After being told the state of Oklahoma would offer $100 million in incentives in August, EV maker Canoo has seen its stock plummet in price.
Trading closed at 26 cents a share on Friday as the car maker moved ahead with transforming a former plant in west Oklahoma City into a manufacturing plant. It is also in the midst of building an EV battery plant in Pryor. Canoo paid more than $34 million for the former Terex plant that sits along Interstate 40.
But what’s happened to Canoo shares, that a year ago traded at $1.38 a share? According to a report by financial group, Motley Fool, Canoo’s share prices dropped more than 75% in the past year and the explanation is, the company is bleeding cash. It needs more cash to fulfill the promises the made to the state of Oklahoma and the City of Oklahoma City in return for major tax incentives.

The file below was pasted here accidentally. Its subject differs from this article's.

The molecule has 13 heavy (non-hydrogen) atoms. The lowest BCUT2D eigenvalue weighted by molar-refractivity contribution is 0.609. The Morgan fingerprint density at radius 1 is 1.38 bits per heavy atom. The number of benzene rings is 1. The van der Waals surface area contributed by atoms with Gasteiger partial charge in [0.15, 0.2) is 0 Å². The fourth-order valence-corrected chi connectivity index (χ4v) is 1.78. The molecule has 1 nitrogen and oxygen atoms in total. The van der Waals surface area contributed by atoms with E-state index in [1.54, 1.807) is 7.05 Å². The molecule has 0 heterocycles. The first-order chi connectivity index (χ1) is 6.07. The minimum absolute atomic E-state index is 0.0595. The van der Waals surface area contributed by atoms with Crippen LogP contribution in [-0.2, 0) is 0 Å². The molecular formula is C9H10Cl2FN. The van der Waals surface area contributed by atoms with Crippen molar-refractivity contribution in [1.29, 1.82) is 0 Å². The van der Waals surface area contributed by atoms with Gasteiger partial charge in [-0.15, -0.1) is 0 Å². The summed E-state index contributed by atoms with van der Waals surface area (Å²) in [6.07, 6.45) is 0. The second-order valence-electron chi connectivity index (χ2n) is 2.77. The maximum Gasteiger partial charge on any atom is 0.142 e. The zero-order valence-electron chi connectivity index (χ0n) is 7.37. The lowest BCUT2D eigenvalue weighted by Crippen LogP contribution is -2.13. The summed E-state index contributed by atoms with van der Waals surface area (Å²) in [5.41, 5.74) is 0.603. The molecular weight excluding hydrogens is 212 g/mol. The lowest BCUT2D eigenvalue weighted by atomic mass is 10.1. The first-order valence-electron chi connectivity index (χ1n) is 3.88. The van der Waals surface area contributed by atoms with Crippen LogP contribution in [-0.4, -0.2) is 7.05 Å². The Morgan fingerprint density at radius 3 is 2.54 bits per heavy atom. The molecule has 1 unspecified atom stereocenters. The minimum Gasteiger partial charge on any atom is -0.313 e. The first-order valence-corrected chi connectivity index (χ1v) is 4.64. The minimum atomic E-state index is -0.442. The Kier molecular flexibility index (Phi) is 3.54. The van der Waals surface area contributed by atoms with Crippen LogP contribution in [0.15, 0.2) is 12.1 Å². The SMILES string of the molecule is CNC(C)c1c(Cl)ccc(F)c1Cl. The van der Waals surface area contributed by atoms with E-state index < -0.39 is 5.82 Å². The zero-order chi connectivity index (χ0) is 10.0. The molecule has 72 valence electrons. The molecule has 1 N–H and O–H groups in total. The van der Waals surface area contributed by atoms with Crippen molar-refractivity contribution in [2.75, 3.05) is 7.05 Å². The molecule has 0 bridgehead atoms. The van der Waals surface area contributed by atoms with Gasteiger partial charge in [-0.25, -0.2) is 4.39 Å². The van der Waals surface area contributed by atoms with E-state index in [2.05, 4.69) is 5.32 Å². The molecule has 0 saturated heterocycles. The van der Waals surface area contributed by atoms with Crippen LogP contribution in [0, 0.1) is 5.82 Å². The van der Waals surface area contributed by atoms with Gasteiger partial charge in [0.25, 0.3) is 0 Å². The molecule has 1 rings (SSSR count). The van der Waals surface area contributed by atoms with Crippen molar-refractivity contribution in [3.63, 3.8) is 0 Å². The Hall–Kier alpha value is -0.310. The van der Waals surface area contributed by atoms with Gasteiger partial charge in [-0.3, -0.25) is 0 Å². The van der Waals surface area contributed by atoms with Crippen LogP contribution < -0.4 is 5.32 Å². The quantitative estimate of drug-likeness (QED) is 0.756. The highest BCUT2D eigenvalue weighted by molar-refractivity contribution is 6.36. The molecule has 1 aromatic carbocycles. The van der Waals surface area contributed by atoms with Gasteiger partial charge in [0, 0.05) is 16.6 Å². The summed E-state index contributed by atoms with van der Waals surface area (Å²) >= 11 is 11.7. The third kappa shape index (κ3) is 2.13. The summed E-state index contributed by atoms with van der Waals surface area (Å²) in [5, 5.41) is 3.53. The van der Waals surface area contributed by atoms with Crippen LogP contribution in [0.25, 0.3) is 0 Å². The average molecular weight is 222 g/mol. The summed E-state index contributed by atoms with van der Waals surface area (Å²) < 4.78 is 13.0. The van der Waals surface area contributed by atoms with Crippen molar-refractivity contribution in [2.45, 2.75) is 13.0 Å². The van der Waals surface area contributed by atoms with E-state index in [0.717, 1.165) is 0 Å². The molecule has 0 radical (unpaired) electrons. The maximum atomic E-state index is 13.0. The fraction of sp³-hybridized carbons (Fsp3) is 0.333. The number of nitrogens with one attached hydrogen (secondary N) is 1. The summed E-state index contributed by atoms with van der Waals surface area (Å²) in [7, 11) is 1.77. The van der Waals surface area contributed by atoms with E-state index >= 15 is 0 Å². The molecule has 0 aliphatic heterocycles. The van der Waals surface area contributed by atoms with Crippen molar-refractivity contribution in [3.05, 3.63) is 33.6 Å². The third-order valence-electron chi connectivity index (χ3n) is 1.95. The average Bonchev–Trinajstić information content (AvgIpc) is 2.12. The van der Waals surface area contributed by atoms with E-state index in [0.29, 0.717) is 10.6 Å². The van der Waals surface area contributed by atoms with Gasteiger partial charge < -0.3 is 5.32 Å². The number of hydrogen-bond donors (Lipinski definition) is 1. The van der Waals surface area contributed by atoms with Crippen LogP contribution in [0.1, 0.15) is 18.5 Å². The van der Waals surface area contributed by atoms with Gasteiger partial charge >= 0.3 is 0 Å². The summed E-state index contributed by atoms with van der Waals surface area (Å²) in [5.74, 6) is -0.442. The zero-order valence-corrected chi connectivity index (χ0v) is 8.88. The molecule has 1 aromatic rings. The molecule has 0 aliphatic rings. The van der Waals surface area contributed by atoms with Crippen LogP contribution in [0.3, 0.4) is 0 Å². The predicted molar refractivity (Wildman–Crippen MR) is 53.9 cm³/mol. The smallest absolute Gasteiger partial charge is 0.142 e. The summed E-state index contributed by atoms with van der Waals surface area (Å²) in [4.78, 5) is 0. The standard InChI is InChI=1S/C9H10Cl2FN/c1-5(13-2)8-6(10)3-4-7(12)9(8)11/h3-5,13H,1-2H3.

Canoo has an agreement with Oklahoma in which the state says it will purchase up to 1,000 Canoo electric vehicles as part of the incentive package for the operation in Pryor. The company already has a deal with Walmart in which Walmart will purchase at least 4,500 Canoo EVs. It also will provide Crew Transportation Vehicles for NASA’s crewed Artemis lunar exploration launches.
In its search for cash to finance its operations, Canoo announced in early October it made a deal with what it called a “leading high-tech advanced mobility company” for an investment of $45 million. The deal could also lead to one or more additional investments for up to $150 million, according to Canoo’s announcement.
Tony Aquila, Chairman, investor and CEO stated at the time the capital raised through the convertible preferred stock “supports Canoo’s mission and demonstrators our disciplined, milesteon driven approach to capital.”
So why aren’t investors buying Canoo shares and why are share prices plunging? As Motley Fool explained, investors rely on a company’s revenue and Canoo had zero revenue in the first half of this year. It reported no revenue in all of 2022.
“Basically, it isn’t selling anything at this point,” wrote Motley Fool.
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